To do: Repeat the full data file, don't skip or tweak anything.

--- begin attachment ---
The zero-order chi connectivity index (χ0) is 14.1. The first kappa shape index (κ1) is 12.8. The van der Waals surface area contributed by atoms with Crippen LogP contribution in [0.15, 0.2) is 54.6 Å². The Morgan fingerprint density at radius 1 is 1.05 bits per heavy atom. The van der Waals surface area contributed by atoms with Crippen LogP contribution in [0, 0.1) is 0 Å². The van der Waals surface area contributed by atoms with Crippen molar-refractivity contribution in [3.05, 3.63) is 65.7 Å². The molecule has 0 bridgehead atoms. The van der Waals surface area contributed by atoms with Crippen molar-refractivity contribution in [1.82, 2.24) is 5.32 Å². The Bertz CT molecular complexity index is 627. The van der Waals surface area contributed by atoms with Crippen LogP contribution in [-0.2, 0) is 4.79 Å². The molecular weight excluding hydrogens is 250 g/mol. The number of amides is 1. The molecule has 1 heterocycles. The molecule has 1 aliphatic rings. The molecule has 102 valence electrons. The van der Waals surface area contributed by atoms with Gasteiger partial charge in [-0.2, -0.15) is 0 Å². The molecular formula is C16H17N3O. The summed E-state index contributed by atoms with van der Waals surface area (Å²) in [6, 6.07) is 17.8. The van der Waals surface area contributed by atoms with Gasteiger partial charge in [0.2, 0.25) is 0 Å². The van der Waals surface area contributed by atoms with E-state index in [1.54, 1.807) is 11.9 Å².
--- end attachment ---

The zero-order chi connectivity index (χ0) is 14.1. The first kappa shape index (κ1) is 12.8. The van der Waals surface area contributed by atoms with Crippen LogP contribution in [0.15, 0.2) is 54.6 Å². The Morgan fingerprint density at radius 1 is 1.05 bits per heavy atom. The van der Waals surface area contributed by atoms with Crippen LogP contribution in [0, 0.1) is 0 Å². The van der Waals surface area contributed by atoms with Crippen molar-refractivity contribution in [3.05, 3.63) is 65.7 Å². The molecule has 0 bridgehead atoms. The van der Waals surface area contributed by atoms with Crippen molar-refractivity contribution in [1.82, 2.24) is 5.32 Å². The Bertz CT molecular complexity index is 627. The van der Waals surface area contributed by atoms with Crippen LogP contribution in [-0.2, 0) is 4.79 Å². The molecular weight excluding hydrogens is 250 g/mol. The number of amides is 1. The molecule has 1 heterocycles. The molecule has 1 aliphatic rings. The molecule has 102 valence electrons. The van der Waals surface area contributed by atoms with Gasteiger partial charge in [-0.2, -0.15) is 0 Å². The molecular formula is C16H17N3O. The summed E-state index contributed by atoms with van der Waals surface area (Å²) in [6, 6.07) is 17.8. The van der Waals surface area contributed by atoms with Gasteiger partial charge in [0.2, 0.25) is 0 Å². The van der Waals surface area contributed by atoms with E-state index in [1.54, 1.807) is 11.9 Å².